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Report: Lenovo to design own chips

Posted: 01 Apr 2013     Print Version  Bookmark and Share

Keywords:chip design  smartphones  tablets  K900  Atom 

China’s second largest smartphone seller Lenovo will reportedly foray into the chip design segment. The company is expected to design own chips for smartphones and tablets.

“Lenovo is looking to expand its IC design team from 10 to 100 by the mid of this year,” EE Times quoted an industry source with direct knowledge of Lenovo’s recruitment of chip designers. The PC maker will be hiring 40 engineers in Shenzhen and 60 in Beijing.

This initiative appears to be driven by the company’s desire to control its own destiny in smartphones and tablets--a la HiSilicon at Huawei. (HiSilicon is a chip division of Huawei.)

Unlike Samsung or Apple, Lenovo has a checkered history of adopting different apps processors from a variety of suppliers for its smartphones. The company adopted MediaTek’s MT6573 in the Lenovo A60 smartphone in 2011, while it became the first company--outside Samsung --in 2012 to design in Samsung Electronics’ quad-core apps processor Exynos 4 in its LePhone K860.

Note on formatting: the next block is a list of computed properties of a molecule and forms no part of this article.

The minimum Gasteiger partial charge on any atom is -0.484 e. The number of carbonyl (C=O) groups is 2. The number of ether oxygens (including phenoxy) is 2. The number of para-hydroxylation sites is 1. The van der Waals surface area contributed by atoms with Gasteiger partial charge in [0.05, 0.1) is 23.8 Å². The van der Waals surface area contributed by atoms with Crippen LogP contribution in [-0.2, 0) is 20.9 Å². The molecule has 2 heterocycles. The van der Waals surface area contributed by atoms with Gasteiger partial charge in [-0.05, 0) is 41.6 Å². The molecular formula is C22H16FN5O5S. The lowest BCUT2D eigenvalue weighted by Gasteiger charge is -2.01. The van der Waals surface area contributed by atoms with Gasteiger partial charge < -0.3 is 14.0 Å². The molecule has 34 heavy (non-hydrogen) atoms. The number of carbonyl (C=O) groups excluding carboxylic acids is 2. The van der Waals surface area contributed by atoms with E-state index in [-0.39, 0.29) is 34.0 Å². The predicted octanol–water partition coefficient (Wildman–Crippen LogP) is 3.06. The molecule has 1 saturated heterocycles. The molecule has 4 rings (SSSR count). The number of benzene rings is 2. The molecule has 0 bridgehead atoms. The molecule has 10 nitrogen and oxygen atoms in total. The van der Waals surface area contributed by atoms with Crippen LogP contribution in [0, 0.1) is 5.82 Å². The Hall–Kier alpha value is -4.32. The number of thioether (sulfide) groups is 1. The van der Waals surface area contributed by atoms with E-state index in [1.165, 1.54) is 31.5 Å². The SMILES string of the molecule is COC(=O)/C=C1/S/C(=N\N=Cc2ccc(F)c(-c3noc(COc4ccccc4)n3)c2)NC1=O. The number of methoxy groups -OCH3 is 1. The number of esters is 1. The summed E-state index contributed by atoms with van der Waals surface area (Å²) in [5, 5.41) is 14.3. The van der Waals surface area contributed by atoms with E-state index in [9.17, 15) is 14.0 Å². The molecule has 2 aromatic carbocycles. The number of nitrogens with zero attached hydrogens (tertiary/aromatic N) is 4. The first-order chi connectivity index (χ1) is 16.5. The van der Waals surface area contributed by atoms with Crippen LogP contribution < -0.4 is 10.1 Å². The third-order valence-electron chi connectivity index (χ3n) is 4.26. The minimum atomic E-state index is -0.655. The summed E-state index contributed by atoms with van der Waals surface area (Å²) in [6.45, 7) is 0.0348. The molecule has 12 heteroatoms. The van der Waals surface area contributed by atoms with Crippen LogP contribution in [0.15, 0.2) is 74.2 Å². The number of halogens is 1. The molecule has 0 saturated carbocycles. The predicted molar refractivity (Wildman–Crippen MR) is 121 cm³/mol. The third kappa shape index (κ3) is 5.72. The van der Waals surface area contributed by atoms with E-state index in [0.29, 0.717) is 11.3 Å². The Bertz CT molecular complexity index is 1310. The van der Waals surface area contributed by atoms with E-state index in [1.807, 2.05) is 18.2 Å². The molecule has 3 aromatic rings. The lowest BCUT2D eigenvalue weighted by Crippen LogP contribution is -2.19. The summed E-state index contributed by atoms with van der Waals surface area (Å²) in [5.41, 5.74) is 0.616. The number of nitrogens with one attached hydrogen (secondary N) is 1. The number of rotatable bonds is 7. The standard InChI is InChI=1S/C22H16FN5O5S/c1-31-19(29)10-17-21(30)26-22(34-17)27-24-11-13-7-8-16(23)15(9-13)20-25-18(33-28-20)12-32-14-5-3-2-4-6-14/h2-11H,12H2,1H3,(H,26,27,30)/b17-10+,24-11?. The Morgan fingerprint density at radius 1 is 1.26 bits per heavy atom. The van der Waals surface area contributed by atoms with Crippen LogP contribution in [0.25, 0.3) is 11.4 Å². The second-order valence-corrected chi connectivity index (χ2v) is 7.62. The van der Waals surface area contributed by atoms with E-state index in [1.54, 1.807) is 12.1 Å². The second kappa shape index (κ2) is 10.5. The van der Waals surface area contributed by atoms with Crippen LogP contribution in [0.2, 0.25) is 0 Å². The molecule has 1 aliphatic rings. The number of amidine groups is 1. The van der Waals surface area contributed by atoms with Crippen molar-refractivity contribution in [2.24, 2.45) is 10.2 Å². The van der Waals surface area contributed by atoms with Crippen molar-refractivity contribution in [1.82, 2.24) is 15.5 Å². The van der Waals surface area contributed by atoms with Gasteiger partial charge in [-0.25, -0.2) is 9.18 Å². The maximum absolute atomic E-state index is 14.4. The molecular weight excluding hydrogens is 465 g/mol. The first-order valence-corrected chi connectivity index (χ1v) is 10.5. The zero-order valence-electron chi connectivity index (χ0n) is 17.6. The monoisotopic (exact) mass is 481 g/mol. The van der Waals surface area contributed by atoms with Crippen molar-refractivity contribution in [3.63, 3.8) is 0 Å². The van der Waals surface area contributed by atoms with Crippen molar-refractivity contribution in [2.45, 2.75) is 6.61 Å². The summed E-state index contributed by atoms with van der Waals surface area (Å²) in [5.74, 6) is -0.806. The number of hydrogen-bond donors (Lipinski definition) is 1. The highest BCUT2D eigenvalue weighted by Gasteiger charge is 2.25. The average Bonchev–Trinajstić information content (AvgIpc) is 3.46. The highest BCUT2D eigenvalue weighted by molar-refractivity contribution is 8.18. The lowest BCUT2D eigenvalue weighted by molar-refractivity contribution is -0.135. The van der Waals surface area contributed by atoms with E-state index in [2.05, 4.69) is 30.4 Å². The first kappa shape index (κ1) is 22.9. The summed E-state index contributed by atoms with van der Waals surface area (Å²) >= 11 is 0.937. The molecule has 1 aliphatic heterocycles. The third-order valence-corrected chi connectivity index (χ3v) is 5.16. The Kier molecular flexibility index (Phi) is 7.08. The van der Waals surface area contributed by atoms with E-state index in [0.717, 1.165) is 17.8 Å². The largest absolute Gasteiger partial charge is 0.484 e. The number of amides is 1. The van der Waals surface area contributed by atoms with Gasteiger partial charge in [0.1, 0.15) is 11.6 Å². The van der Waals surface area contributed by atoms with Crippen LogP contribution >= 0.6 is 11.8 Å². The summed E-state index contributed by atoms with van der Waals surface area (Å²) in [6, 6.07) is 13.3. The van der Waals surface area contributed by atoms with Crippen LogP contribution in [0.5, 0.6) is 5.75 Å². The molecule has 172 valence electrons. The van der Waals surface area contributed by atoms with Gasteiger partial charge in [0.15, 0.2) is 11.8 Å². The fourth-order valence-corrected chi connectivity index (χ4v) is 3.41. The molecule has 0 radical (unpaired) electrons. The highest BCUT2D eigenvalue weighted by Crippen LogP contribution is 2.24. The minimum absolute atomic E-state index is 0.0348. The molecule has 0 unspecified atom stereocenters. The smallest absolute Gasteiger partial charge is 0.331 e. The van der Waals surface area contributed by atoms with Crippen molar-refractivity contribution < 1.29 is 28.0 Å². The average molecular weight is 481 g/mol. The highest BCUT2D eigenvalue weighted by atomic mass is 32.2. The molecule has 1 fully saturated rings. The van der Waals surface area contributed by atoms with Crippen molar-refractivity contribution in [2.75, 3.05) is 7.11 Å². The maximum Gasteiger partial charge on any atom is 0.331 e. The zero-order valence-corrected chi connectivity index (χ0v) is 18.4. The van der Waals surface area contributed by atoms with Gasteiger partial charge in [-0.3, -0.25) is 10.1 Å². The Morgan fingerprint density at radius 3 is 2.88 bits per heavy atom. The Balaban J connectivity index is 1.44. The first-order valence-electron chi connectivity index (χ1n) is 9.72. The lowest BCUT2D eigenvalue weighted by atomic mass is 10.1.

Lenovo, however, announced earlier this year a 5.5-inch smartphone, dubbed K900, by integrating Intel’s first dual-core Atom chip for phones. The Atom Z2580 is said to have roughly doubled the CPU performance of Intel’s single-core Medfield processor used in Lenovo’s K800 phone, which was introduced a year ago.

While Lenovo might have been enjoying its freedom in choosing the best apps processor available on the market, reality bit hard, sources said, when Samsung Electronics refused to supply its newest version of the Exynos apps processor to the Chinese company.

Indeed, on the growing Chinese smartphone market last year, Lenovo became Samsung’s biggest rival--with Samsung holding a 17.7 per cent share, with Lenovo at 13.2 per cent and Apple at 11 per cent.

Meanwhile, Lenovo has been beefing up its senior management team to prepare itself to become a leading consumer electronics vendor.

The world's second-largest supplier of personal computers last month (February) named Jerry Yang, the co-founder and former CEO of Yahoo, as a "board observer.” Further, Lenovo added Tudor Brown, one of the founders of ARM, as a non-executive director to Lenovo's roster of seasoned veterans.

It’s far from clear if an internal group of mere 100 IC engineers can make a dent in the already crowded apps processor market. And yet, as Shao Yang, CMO of Huawei Device, recently said in an interview with EE Times, having a chip division of its own could help [the handset company] “negotiate better with other semiconductor companies.”

- Junko Yoshida
  EE Times





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